Dealing with illness and death has transformed the way Dr. Rosenberg practices neurology and cares for the large number of MS patients in his practice. “I understand the human trauma and look differently at the whole dying process. I'm willing to talk about death now, and listen to what patients are saying,” he explained. “My whole practice has changed.”
A TRANFORMATIVE CAREER SHIFT
At times, a family member's illness can not only profoundly affect the way a physician practices, but can also chart a new course for a medical career. So it was with John A. Kessler, MD, chair of the Department of Neurology at the Northwestern University Feinberg School of Medicine, when in 2001, his then 15-year-old daughter suffered a spinal cord injury from a skiing accident. He spoke about the transformation in the Peabody award-winning documentary “Mapping Stem Cell Research: Terra Incognita.”
“I really knew nothing about spinal cord injury except what I read in passing,” he said. “I really knew nothing about the problem of regenerating axons. The day of the accident I decided that's what I'm going to do,” and thus the Spinal Cord Injury Project was born. [Dr. Kessler describes the project as an effort to use nanoengineered materials to facilitate regeneration after spinal cord injury and examine the combined use of this material with various types of stem cells.]
“This becomes an obsession, it becomes the driving force to life. There is no clinical dissociation from this... this is a very personal issue now,” Dr. Kessler explained in the documentary.
EMPATHY FOR THE PATIENT
It becomes even more personal when the neurologist is affected by a neurological condition, even temporarily. About five years ago, Roy Katzin, MD was wrestling with his 15-year-old son, who accidentally broke his nose. A few days later, during the nasal repair, Dr. Katzin aspirated and developed pneumonia. He was admitted to one of his hospitals in Boca Raton, FL, where he had been in private practice for 23 years, and treatment included a course of intravenous steroids. Dr. Katzin, who developed severe delirium, recalls crying for his mother and his wife and calling his internist to insist that he be transferred to a different hospital for no apparent reason. Once he improved, he became aware of medication errors made by staff — some of which he could correct. For example, he interrupted the intravenous administration of the wrong antibiotic in the wrong dose by reading the IV bag label while it was being hung.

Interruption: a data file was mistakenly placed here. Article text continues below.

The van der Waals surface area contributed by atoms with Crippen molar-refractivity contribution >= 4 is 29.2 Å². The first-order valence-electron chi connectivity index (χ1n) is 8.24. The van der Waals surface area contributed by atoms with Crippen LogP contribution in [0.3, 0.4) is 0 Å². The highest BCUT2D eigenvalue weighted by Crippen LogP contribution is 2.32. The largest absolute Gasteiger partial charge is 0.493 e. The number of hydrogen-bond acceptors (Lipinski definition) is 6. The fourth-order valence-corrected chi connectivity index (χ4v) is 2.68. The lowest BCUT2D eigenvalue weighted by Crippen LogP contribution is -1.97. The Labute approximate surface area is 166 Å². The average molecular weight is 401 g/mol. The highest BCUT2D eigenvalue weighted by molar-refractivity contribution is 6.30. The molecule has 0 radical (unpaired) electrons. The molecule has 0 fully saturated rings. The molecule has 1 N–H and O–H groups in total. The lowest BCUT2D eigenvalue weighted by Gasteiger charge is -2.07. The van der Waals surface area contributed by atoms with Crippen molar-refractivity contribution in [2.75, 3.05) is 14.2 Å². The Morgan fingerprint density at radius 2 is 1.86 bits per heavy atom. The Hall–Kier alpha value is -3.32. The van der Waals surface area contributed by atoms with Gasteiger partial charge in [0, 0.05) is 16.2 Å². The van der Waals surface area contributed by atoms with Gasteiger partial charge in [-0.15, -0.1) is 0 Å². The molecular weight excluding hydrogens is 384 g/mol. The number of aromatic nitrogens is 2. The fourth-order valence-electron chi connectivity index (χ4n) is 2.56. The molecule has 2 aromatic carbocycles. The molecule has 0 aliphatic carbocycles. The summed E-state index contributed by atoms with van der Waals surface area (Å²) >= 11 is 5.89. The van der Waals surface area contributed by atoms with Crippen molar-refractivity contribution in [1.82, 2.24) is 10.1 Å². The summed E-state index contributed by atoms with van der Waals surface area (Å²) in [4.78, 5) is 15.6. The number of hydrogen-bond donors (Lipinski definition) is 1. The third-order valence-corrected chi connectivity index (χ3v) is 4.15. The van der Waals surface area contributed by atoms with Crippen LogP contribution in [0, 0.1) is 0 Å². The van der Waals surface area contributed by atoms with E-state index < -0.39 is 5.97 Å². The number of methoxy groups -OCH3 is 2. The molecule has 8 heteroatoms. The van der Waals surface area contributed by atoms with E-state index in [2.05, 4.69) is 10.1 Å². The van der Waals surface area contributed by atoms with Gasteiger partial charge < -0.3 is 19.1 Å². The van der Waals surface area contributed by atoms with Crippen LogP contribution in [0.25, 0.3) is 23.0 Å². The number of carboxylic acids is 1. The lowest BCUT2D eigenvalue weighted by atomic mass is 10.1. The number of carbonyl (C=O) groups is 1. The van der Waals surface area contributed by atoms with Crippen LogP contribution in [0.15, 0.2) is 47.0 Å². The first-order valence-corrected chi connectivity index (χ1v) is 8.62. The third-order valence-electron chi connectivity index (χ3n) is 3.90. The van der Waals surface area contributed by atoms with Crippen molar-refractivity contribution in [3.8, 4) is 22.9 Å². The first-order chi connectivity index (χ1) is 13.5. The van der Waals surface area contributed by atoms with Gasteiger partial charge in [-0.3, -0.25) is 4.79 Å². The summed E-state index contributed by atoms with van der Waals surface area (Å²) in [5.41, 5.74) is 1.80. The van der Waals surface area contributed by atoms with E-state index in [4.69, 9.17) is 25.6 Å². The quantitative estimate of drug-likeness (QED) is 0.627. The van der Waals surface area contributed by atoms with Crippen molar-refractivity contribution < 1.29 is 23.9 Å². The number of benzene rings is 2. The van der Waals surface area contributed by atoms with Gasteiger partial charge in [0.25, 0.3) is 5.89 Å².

“I survived the experience and developed a heightened sense of empathy for those confused and disoriented in the hospital setting,” Dr. Katzin said. He now writes orders to orient every delirium patient each shift and to keep each of those patients near an open window 24/7 so they can tell day from night.
One of the most common neurological conditions affecting neurologists is migraine. According to a 2003 paper in Neurology, the one-year-prevalence of migraine in American headache specialists is 66 percent and in neurologists 40.9 percent, compared with 12 percent of adults with migraines per year in the US. The high prevalence in neurologists has been confirmed in other countries including Canada, Germany, Spain, and Taiwan. Thirty percent of the headache specialists who were migraineurs said that their own migraine was one factor, among others, that had led them to become headache specialists.
Mark Stillman, MD, director of the Section for Headache and Pain in the Neurological Institute Cleveland Clinic Department of Neurology, has suffered from migraine since he was a child. Like other migraine specialists, he understands the concerns of his patients because he has experienced them as well. His examination room is dark, and he uses incandescent light in his office because fluorescent lighting triggers a headache.
“When a patient relates that to you, historically there is a camaraderie, a confederacy of dunces,” he said. “We all swap stories.”
Dr. Stillman's experience has also helped him understand that regardless of how subjective pain can be, it's important to take patients at face value. “Many clinicians tend to discount patients and say ‘that's nothing’; they don't realize that it's very disabling,” he said, adding, “You have to believe what the patient tells you.”